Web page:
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Bryant signs donor privacy bill into law

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The donor privacy bill has been signed into law by Governor Phil Bryant. The legislation was passed by the House and the Senate and later received scrutiny over the law that some said would bring about a regression in campaign finance transparency. The law will prohibit state agencies from requesting or releasing donor information from all charitable groups organized under section 501 of the federal tax law. 

“This bill is the biggest step backward in transparency and accountability since the first campaign finance laws were passed two generations ago,” said Blount.

RELATED: Debated donor privacy bill on Governor’s desk

Blount explained the difference between a 501 (c) 3 organization and a 501 (c) 4 organization saying that the 501 (c) 3 organizations are “true” charitable organizations that are not allowed to bring politics into the picture.

The Mississippi Center for Public Policy commended Governor Bryant for signing the legislation saying it will protect and ensure the privacy of individuals who donate to charitable causes in Mississippi.

“We are very proud that Gov. Bryant has signed into law a piece of legislation that reinforces the American tradition of anonymous speech and the freedom of association to which citizens are entitled,” said Jon Pritchett, President, and CEO of Mississippi Center for Public Policy. “Many on the left oppose this bill because they want to know who funds their opposition so they can bring pressure to bear on them and suppress their speech with coercion and harassment. Mississippi has now proudly defended the rights of citizens to support causes about which they care deeply.”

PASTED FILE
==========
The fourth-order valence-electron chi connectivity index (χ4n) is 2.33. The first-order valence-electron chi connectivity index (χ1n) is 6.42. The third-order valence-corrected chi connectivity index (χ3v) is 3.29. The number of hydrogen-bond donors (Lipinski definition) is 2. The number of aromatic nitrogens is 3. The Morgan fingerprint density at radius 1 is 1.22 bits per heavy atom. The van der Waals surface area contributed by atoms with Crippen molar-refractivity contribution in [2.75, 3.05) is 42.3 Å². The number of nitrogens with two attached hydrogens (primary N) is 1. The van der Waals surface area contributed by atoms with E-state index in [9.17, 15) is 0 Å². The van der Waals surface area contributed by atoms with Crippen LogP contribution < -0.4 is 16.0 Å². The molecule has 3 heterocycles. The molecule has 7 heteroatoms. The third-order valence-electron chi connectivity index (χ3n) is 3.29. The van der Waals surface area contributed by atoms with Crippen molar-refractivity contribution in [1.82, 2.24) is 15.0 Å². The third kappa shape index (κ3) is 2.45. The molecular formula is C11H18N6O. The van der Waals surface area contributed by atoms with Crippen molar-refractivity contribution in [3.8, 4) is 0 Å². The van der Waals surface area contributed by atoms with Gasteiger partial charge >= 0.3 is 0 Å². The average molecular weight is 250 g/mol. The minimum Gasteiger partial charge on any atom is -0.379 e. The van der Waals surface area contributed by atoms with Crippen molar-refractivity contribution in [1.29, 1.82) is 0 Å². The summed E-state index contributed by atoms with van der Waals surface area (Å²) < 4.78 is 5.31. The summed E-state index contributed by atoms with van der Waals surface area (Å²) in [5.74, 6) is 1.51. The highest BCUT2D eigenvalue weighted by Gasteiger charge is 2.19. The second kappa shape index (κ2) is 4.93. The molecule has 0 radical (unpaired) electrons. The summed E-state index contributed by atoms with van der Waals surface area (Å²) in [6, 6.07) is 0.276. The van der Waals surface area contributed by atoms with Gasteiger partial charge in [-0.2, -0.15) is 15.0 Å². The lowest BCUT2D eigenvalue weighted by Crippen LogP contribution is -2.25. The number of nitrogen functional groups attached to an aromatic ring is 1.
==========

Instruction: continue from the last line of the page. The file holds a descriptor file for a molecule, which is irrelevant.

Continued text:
Dr. Jameson Taylor, Vice President for Policy at MCPP said the bill allows a nonprofit to defend itself in court if its confidential donor list is leaked by a rogue government agency or bureaucrat.

“The enemies of free speech and free association are making our political environment toxic by seeking to silence and intimidate anyone who disagrees with them,” said Taylor. “That is why this legislation is so essential and we thank Lt. Governor Reeves and Speaker Gunn for their work to get this important bill to the Governor’s desk.”

MCPP cited a poll saying that protecting the privacy of those who donate to nonprofits is widely popular across the state with polling data finding that 81 percent of voters, including 91 percent of Republicans, 79 percent of independents, and 69 percent of Democrats, support a law to protect the personal information of such donors.

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